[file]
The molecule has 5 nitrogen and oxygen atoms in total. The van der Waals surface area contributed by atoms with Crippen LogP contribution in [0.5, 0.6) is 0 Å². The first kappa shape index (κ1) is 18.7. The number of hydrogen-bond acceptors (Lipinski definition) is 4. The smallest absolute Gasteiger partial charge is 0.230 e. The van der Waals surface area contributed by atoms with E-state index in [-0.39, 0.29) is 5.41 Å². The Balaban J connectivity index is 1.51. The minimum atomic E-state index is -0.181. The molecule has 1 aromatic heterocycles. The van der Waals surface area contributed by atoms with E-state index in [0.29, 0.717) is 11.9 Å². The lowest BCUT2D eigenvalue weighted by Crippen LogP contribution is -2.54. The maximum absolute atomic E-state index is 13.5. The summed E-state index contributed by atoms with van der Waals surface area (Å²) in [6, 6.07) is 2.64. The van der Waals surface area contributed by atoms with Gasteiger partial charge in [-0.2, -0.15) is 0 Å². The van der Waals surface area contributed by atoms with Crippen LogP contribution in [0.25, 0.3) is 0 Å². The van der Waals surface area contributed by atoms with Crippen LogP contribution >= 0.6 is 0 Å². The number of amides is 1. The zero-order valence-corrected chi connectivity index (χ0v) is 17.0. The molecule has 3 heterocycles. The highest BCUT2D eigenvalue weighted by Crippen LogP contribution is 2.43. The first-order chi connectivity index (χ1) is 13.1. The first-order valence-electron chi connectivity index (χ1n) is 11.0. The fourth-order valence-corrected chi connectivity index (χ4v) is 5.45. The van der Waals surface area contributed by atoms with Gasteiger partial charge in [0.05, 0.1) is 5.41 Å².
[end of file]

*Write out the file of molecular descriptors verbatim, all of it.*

The molecule has 5 nitrogen and oxygen atoms in total. The van der Waals surface area contributed by atoms with Crippen LogP contribution in [0.5, 0.6) is 0 Å². The first kappa shape index (κ1) is 18.7. The number of hydrogen-bond acceptors (Lipinski definition) is 4. The smallest absolute Gasteiger partial charge is 0.230 e. The van der Waals surface area contributed by atoms with E-state index in [-0.39, 0.29) is 5.41 Å². The Balaban J connectivity index is 1.51. The minimum atomic E-state index is -0.181. The molecule has 1 aromatic heterocycles. The van der Waals surface area contributed by atoms with E-state index in [0.29, 0.717) is 11.9 Å². The lowest BCUT2D eigenvalue weighted by Crippen LogP contribution is -2.54. The maximum absolute atomic E-state index is 13.5. The summed E-state index contributed by atoms with van der Waals surface area (Å²) in [6, 6.07) is 2.64. The van der Waals surface area contributed by atoms with Gasteiger partial charge in [-0.2, -0.15) is 0 Å². The van der Waals surface area contributed by atoms with Crippen LogP contribution in [0.25, 0.3) is 0 Å². The van der Waals surface area contributed by atoms with Crippen LogP contribution >= 0.6 is 0 Å². The number of amides is 1. The zero-order valence-corrected chi connectivity index (χ0v) is 17.0. The molecule has 3 heterocycles. The highest BCUT2D eigenvalue weighted by Crippen LogP contribution is 2.43. The first-order chi connectivity index (χ1) is 13.1. The first-order valence-electron chi connectivity index (χ1n) is 11.0. The fourth-order valence-corrected chi connectivity index (χ4v) is 5.45. The van der Waals surface area contributed by atoms with Gasteiger partial charge in [0.05, 0.1) is 5.41 Å².